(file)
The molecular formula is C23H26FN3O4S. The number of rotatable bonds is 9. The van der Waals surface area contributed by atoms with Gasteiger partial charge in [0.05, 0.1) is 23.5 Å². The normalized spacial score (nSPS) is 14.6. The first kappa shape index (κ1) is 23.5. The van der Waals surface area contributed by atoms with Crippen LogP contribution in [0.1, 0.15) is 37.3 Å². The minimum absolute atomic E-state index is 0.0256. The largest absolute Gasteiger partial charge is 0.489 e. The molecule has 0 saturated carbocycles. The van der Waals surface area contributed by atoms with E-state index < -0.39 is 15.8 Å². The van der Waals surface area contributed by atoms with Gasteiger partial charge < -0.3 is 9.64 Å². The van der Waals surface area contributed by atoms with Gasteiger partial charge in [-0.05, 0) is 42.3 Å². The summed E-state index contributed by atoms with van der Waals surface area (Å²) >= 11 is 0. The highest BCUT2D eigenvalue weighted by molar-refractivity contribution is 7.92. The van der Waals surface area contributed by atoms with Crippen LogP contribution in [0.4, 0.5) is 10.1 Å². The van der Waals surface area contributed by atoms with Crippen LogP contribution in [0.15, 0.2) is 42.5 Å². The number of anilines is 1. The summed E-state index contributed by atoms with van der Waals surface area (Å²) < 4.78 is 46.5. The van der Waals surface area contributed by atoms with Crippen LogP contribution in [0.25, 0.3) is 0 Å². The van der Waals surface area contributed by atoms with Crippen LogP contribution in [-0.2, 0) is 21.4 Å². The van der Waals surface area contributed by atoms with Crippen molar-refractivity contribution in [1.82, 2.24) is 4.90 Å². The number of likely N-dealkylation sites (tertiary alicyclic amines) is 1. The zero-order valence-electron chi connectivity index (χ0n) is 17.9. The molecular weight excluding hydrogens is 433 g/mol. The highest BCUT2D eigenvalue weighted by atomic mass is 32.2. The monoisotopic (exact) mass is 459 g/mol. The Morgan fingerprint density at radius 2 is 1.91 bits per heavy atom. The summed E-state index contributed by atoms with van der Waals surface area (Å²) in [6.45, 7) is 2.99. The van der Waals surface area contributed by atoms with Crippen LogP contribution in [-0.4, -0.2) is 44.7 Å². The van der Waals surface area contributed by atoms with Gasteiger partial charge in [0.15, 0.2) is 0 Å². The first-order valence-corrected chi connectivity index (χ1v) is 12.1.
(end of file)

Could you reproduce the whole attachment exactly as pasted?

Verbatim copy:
The molecular formula is C23H26FN3O4S. The number of rotatable bonds is 9. The van der Waals surface area contributed by atoms with Gasteiger partial charge in [0.05, 0.1) is 23.5 Å². The normalized spacial score (nSPS) is 14.6. The first kappa shape index (κ1) is 23.5. The van der Waals surface area contributed by atoms with Crippen LogP contribution in [0.1, 0.15) is 37.3 Å². The minimum absolute atomic E-state index is 0.0256. The largest absolute Gasteiger partial charge is 0.489 e. The molecule has 0 saturated carbocycles. The van der Waals surface area contributed by atoms with E-state index < -0.39 is 15.8 Å². The van der Waals surface area contributed by atoms with Gasteiger partial charge < -0.3 is 9.64 Å². The van der Waals surface area contributed by atoms with Gasteiger partial charge in [-0.05, 0) is 42.3 Å². The summed E-state index contributed by atoms with van der Waals surface area (Å²) >= 11 is 0. The highest BCUT2D eigenvalue weighted by molar-refractivity contribution is 7.92. The van der Waals surface area contributed by atoms with Crippen LogP contribution in [0.4, 0.5) is 10.1 Å². The van der Waals surface area contributed by atoms with Crippen LogP contribution in [0.15, 0.2) is 42.5 Å². The number of anilines is 1. The summed E-state index contributed by atoms with van der Waals surface area (Å²) < 4.78 is 46.5. The van der Waals surface area contributed by atoms with Crippen LogP contribution in [0.25, 0.3) is 0 Å². The van der Waals surface area contributed by atoms with Crippen LogP contribution in [-0.2, 0) is 21.4 Å². The van der Waals surface area contributed by atoms with Crippen molar-refractivity contribution in [1.82, 2.24) is 4.90 Å². The number of likely N-dealkylation sites (tertiary alicyclic amines) is 1. The zero-order valence-electron chi connectivity index (χ0n) is 17.9. The molecular weight excluding hydrogens is 433 g/mol. The highest BCUT2D eigenvalue weighted by atomic mass is 32.2. The monoisotopic (exact) mass is 459 g/mol. The Morgan fingerprint density at radius 2 is 1.91 bits per heavy atom. The summed E-state index contributed by atoms with van der Waals surface area (Å²) in [6.45, 7) is 2.99. The van der Waals surface area contributed by atoms with Crippen LogP contribution in [-0.4, -0.2) is 44.7 Å². The van der Waals surface area contributed by atoms with Gasteiger partial charge in [0.15, 0.2) is 0 Å². The first-order valence-corrected chi connectivity index (χ1v) is 12.1.